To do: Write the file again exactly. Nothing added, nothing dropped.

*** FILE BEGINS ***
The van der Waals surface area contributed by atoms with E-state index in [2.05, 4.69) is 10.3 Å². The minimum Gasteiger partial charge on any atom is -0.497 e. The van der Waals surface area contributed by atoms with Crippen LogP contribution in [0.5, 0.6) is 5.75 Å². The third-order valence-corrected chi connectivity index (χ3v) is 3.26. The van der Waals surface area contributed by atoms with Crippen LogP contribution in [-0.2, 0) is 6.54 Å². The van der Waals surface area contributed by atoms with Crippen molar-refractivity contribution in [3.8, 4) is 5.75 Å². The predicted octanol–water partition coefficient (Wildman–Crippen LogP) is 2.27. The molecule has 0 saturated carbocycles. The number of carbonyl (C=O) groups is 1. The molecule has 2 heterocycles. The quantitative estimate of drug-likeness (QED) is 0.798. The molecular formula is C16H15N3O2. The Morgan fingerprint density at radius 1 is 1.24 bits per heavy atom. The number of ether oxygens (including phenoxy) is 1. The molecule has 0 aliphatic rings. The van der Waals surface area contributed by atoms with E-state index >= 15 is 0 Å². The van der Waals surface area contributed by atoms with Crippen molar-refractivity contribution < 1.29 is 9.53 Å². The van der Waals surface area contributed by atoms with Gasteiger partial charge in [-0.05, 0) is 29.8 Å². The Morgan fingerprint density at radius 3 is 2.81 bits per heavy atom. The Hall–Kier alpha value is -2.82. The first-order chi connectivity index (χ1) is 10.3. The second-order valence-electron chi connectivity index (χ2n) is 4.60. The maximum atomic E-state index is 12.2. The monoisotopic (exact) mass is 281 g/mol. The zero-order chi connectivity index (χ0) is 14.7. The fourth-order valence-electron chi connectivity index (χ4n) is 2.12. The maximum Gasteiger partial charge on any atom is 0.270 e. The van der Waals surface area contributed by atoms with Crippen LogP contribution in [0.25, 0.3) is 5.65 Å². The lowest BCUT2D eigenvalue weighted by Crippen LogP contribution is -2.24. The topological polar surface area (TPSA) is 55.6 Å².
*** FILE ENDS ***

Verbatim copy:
The van der Waals surface area contributed by atoms with E-state index in [2.05, 4.69) is 10.3 Å². The minimum Gasteiger partial charge on any atom is -0.497 e. The van der Waals surface area contributed by atoms with Crippen LogP contribution in [0.5, 0.6) is 5.75 Å². The third-order valence-corrected chi connectivity index (χ3v) is 3.26. The van der Waals surface area contributed by atoms with Crippen LogP contribution in [-0.2, 0) is 6.54 Å². The van der Waals surface area contributed by atoms with Crippen molar-refractivity contribution in [3.8, 4) is 5.75 Å². The predicted octanol–water partition coefficient (Wildman–Crippen LogP) is 2.27. The molecule has 0 saturated carbocycles. The number of carbonyl (C=O) groups is 1. The molecule has 2 heterocycles. The quantitative estimate of drug-likeness (QED) is 0.798. The molecular formula is C16H15N3O2. The Morgan fingerprint density at radius 1 is 1.24 bits per heavy atom. The number of ether oxygens (including phenoxy) is 1. The molecule has 0 aliphatic rings. The van der Waals surface area contributed by atoms with E-state index >= 15 is 0 Å². The van der Waals surface area contributed by atoms with Crippen molar-refractivity contribution < 1.29 is 9.53 Å². The van der Waals surface area contributed by atoms with Gasteiger partial charge in [-0.05, 0) is 29.8 Å². The Morgan fingerprint density at radius 3 is 2.81 bits per heavy atom. The Hall–Kier alpha value is -2.82. The first-order chi connectivity index (χ1) is 10.3. The second-order valence-electron chi connectivity index (χ2n) is 4.60. The maximum atomic E-state index is 12.2. The monoisotopic (exact) mass is 281 g/mol. The zero-order chi connectivity index (χ0) is 14.7. The fourth-order valence-electron chi connectivity index (χ4n) is 2.12. The maximum Gasteiger partial charge on any atom is 0.270 e. The van der Waals surface area contributed by atoms with Crippen LogP contribution in [0.25, 0.3) is 5.65 Å². The lowest BCUT2D eigenvalue weighted by Crippen LogP contribution is -2.24. The topological polar surface area (TPSA) is 55.6 Å².